Mixed fortunes for Aussies at velodrome

Australia’s track cyclists have powered into three gold-medal races on the opening morning – but their men’s track pursuit team have suffered the indignity of not reaching a Commonwealth Games final for the first time.

As they set out to maintain their proud record of being the top track team at the last seven Games, the women’s pursuit team led the way, qualifying comfortably fastest for the race for gold against New Zealand at London’s Olympic velodrome later on Friday.

The men’s sprint trio of Leigh Hoffmann, Matt Richardson and Matt Glaetzer also look nailed on for team gold after similarly setting a Games record en route to qualifying for a final against hosts England.

Jess Gallagher and her pilot Caitlin Ward are set to make it a triple golden start in the women’s tandem sprint B, the event for blind and visually impaired cyclists riding with a sighted pilot, after dominating qualifying and their semi-final against Scotland.

But the huge shock at the opening session at the Lee Valley VeloPark, the setting for the 2012 Olympics, was that for the first time in the event’s 48-year history, an Australian men’s quartet failed to make the final of the pursuit, an event they’ve won in eight of the 11 editions.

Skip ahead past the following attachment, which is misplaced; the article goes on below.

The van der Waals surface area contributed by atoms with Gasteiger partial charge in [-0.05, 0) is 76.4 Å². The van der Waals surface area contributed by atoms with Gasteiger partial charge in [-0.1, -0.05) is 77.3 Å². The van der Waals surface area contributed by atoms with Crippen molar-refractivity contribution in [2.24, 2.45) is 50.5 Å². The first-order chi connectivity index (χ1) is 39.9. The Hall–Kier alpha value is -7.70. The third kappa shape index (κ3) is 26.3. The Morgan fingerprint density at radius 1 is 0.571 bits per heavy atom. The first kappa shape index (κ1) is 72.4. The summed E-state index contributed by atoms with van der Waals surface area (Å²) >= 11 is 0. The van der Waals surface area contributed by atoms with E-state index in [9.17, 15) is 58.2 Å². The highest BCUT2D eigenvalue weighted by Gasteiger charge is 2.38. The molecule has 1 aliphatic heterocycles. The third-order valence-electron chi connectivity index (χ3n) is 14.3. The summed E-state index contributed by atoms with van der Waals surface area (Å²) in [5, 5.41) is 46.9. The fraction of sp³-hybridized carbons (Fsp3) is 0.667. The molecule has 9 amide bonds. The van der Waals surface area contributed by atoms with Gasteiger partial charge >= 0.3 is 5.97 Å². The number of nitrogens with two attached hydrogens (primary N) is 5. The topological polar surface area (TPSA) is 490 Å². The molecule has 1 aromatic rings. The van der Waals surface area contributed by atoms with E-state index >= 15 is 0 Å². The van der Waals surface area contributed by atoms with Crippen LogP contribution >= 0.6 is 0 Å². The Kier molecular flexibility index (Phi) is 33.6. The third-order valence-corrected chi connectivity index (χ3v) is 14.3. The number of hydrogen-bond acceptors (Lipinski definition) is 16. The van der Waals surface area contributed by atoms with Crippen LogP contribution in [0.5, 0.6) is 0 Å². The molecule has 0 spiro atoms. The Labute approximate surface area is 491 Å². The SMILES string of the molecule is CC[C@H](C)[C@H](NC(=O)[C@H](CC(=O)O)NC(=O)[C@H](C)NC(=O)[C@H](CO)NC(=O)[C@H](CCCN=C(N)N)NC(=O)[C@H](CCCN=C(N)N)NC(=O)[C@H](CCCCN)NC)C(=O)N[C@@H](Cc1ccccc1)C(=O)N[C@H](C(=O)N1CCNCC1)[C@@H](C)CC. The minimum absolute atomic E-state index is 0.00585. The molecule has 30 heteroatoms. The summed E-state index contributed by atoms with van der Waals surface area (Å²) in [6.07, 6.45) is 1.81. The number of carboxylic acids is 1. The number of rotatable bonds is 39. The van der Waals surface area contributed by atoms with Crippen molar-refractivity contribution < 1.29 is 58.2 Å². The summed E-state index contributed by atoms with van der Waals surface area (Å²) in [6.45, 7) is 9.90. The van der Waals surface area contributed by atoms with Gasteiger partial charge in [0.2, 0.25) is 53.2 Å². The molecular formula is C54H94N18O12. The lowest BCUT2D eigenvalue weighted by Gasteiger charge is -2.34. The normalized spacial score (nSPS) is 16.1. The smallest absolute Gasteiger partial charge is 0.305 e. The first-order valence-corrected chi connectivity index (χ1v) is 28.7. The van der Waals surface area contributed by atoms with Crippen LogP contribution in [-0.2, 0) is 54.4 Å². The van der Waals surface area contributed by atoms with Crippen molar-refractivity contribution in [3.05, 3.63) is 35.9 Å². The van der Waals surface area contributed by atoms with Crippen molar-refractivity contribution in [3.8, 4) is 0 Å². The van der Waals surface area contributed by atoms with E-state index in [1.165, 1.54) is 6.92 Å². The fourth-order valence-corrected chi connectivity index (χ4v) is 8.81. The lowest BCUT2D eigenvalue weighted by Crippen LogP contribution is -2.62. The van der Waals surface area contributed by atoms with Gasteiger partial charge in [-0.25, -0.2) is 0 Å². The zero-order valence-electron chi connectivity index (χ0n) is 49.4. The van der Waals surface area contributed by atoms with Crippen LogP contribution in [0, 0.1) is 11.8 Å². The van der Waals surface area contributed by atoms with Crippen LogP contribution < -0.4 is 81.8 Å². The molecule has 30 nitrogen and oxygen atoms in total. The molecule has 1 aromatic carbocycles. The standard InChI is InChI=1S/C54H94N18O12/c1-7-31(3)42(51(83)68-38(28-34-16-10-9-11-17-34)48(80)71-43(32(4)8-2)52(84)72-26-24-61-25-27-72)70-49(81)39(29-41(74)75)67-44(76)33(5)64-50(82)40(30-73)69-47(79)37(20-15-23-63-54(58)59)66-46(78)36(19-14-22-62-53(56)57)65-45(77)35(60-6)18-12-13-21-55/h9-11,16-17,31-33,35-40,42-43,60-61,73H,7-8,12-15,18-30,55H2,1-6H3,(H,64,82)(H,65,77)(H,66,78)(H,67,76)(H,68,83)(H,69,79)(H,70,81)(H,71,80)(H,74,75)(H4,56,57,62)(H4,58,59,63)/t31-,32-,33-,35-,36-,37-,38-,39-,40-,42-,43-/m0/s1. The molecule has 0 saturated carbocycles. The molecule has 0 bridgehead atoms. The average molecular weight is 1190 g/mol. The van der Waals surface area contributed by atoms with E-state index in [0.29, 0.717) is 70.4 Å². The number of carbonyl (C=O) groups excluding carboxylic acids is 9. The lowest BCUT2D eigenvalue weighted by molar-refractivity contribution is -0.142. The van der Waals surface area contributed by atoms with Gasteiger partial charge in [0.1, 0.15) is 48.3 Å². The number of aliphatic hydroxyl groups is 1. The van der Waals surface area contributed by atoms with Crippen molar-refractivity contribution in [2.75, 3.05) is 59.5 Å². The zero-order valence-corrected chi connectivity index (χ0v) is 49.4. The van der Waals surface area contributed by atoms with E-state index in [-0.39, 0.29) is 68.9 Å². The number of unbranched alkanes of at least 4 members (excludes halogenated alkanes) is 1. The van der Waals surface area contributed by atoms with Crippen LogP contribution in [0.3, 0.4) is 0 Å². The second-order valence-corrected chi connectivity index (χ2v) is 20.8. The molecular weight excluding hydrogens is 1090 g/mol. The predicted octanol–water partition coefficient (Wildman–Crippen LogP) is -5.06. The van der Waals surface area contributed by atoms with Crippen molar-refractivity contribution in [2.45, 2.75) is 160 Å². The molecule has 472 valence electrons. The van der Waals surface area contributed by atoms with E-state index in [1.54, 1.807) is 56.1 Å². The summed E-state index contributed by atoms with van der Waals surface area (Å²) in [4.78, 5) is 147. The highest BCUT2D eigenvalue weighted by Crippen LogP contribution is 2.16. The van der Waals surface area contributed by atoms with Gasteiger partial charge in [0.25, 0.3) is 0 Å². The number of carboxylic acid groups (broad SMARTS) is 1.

For the first time, they’ll have to settle for a bronze medal ride – against Wales – after their foursome of Josh Duffy, Conor Leahy, James Moriarty and Luke Plapp saw their time of 3 minutes 51.274 seconds bettered by both New Zealand and England.

It was a huge disappointment, particularly for 22-year-old Tasmanian Duffy, who seemed to bail out early from his turn in the 4000m race.

Georgia Baker, Sophie Edwards, Chloe Moran and Maeve Plouffe smashed the Games record in the team pursuit, covering the 4000m in a new mark of 4:14.605.

That was faster than their Australian predecessors, who clocked 4:15.214 when winning in Brisbane four years ago.

They finished a huge 3.829 seconds ahead of New Zealand and, in the final, should have the measure of their trans-Tasman neighbours, who are already struggling with the loss of key rider Ally Wollaston, who crashed at the Tour de France Femmes.

Glaetzer, the self-styled “old dog” of the team, put in another spectacular turn as the men’s sprint trio clocked 42.222, more than a second quicker than finalists England, as he targets a fourth Commonwealth gold.

The equivalent women’s sprint team of Kristina Clonan, Alessia McCaig and Bree Hargrave finished fourth fastest in qualifying (48.355) and will race for bronze against Wales (48.095).

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